Tinderbox Turkey: what next?
July’s failed coup triggered a state of emergency in what was already one of the most fragile and risky emerging market economies. We expect the consequences to be severe and long-lasting.
It is hard to see the failed coup on 15 July as anything other than negative for the Turkish economy. The extent of the pain will depend on the political and policy response.
Should President Recep Erdogan achieve his goal of an executive presidency, erosion of institutional quality will accelerate and investment would likely weaken, reducing both short-term and trend growth.
A pro-growth, inflationary bias is likely to take hold in both monetary and fiscal policy, which could provide a short-term boost at the cost of long-term pain, exacerbated by lira weakness as policy credibility falls and dollarisation (when people use the US dollar in parallel or instead of the domestic currency) rises.
Perhaps the best that can be hoped for is a negative reaction to any attempt to exploit the coup for political gain, manifesting as electoral disappointment for Erdogan’s AKP party (i.e. falling short of the seats needed to amend the constitution), though we think this would still result in a steady tightening of Erdogan’s grip.
From a global perspective, while it is a positive that the coup failed insomuch as a Turkey in the grip of civil war would be a true disaster, managing both the conflict in Syria and the refugee problem for Europe will be much harder with Turkey distracted, if not hostile.
Erdogan’s monetary policy
Monetary policy has been one casualty of Erdogan’s unique school of economic thought, even before April’s appointment of Murat Cetinkaya as head of the central bank.
For some time, Erdogan has railed against what he calls the “interest rate lobby”; essentially any economist who suggests that Turkey should hike rates to fight inflation. In the eyes of Erdogan, these are self-serving comments designed to generate profits for foreign banks. This has piled pressure on the central bank to keep rates low and cut them if possible, despite high inflation.
A more inflationary environment then lies ahead for Turkey, and this is even before we consider the impact of the currency. The Turkish lira weakened markedly on the back of the coup and will deliver a strong inflationary impulse if not brought under control. Unfortunately, with the outlook for monetary policy we described above, this seems an unlikely prospect.
Making matters worse, political shocks in Turkey typically see a wave of dollarisation in the domestic economy. In 2013, for example, following the Gezi Park protests, the second half of the year saw residents’ dollar purchases of $20 billion, after sales of $5 billion in the first half. More recently, prior to the coup attempt, residents had been buying lira on weakness. Time will tell which trend dominates, but this is undoubtedly a risk to lira stability and the inflation profile.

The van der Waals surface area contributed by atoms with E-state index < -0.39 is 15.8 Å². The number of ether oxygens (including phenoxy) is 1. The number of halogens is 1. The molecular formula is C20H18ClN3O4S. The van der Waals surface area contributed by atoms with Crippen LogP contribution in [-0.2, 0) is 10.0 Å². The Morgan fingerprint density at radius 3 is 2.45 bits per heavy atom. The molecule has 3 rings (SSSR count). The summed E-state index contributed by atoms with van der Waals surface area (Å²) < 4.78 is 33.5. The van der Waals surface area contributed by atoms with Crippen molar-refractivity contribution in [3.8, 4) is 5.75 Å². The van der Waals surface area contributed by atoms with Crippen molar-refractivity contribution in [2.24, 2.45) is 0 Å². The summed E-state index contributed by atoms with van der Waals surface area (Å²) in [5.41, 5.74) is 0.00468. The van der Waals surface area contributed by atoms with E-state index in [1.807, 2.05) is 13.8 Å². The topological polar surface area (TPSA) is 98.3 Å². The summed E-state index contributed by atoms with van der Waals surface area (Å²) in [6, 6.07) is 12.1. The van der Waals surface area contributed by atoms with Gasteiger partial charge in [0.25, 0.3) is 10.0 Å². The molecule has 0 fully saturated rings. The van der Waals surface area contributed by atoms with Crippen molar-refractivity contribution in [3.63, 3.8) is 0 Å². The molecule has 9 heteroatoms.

Uncertainty to hamper growth
On growth, as the UK is discovering, political uncertainty generates headwinds. For one, a prolonged period of uncertainty is likely to hit confidence and private spending, particularly investment decisions. Furthermore, the gradual erosion of institutional strength, in the judiciary as well as the central bank, creates a negative environment for business investment, both domestic and foreign.
External liabilities a concern
Another worry for Turkey is the external liabilities position. Turkey has one of the largest external financing requirements as a share of GDP in emerging markets, having actually risen since the 2013 “taper tantrum” (when markets responded negatively to the prospect of a tapered end to quantitative easing) to more than 19% of GDP.
The current account deficit, though reduced, is still high at 4.1% of GDP, with much of the improvement in the trade balance since 2014 driven by lower oil prices rather than fundamental shifts in the Turkish economy.
These imbalances in the external account are likely to receive more attention with the political risk premium rising.
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